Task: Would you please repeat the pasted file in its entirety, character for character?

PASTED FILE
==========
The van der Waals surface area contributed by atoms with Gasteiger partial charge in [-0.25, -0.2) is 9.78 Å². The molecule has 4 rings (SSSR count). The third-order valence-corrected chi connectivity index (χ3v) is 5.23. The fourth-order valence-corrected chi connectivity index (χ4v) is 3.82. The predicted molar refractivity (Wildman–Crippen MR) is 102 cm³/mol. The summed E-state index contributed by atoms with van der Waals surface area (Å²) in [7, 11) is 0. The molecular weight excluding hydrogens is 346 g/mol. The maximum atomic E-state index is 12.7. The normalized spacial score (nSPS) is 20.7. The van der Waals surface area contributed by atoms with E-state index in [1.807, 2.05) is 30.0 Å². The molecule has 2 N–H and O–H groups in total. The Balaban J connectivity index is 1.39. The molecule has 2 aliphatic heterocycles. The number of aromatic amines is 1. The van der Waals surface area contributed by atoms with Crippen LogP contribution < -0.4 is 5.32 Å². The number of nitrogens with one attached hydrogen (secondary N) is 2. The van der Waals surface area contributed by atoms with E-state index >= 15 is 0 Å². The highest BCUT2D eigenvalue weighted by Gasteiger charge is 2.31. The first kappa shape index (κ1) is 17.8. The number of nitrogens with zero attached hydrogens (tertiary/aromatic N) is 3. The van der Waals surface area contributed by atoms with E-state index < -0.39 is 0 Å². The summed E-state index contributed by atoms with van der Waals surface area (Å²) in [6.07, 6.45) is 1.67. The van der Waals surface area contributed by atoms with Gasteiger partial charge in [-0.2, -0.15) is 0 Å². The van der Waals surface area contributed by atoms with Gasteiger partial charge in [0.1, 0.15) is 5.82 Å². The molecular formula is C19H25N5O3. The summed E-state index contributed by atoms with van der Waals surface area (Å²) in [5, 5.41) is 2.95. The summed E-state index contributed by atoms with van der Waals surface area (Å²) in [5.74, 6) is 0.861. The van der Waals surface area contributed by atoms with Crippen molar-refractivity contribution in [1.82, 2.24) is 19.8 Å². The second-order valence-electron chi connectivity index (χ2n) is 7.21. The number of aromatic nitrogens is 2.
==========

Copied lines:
The van der Waals surface area contributed by atoms with Gasteiger partial charge in [-0.25, -0.2) is 9.78 Å². The molecule has 4 rings (SSSR count). The third-order valence-corrected chi connectivity index (χ3v) is 5.23. The fourth-order valence-corrected chi connectivity index (χ4v) is 3.82. The predicted molar refractivity (Wildman–Crippen MR) is 102 cm³/mol. The summed E-state index contributed by atoms with van der Waals surface area (Å²) in [7, 11) is 0. The molecular weight excluding hydrogens is 346 g/mol. The maximum atomic E-state index is 12.7. The normalized spacial score (nSPS) is 20.7. The van der Waals surface area contributed by atoms with E-state index in [1.807, 2.05) is 30.0 Å². The molecule has 2 N–H and O–H groups in total. The Balaban J connectivity index is 1.39. The molecule has 2 aliphatic heterocycles. The number of aromatic amines is 1. The van der Waals surface area contributed by atoms with Crippen LogP contribution < -0.4 is 5.32 Å². The number of nitrogens with one attached hydrogen (secondary N) is 2. The van der Waals surface area contributed by atoms with E-state index >= 15 is 0 Å². The highest BCUT2D eigenvalue weighted by Gasteiger charge is 2.31. The first kappa shape index (κ1) is 17.8. The number of nitrogens with zero attached hydrogens (tertiary/aromatic N) is 3. The van der Waals surface area contributed by atoms with E-state index < -0.39 is 0 Å². The summed E-state index contributed by atoms with van der Waals surface area (Å²) in [6.07, 6.45) is 1.67. The van der Waals surface area contributed by atoms with Gasteiger partial charge in [-0.2, -0.15) is 0 Å². The van der Waals surface area contributed by atoms with Gasteiger partial charge in [0.1, 0.15) is 5.82 Å². The molecular formula is C19H25N5O3. The summed E-state index contributed by atoms with van der Waals surface area (Å²) in [5, 5.41) is 2.95. The summed E-state index contributed by atoms with van der Waals surface area (Å²) in [5.74, 6) is 0.861. The van der Waals surface area contributed by atoms with Crippen molar-refractivity contribution in [1.82, 2.24) is 19.8 Å². The second-order valence-electron chi connectivity index (χ2n) is 7.21. The number of aromatic nitrogens is 2.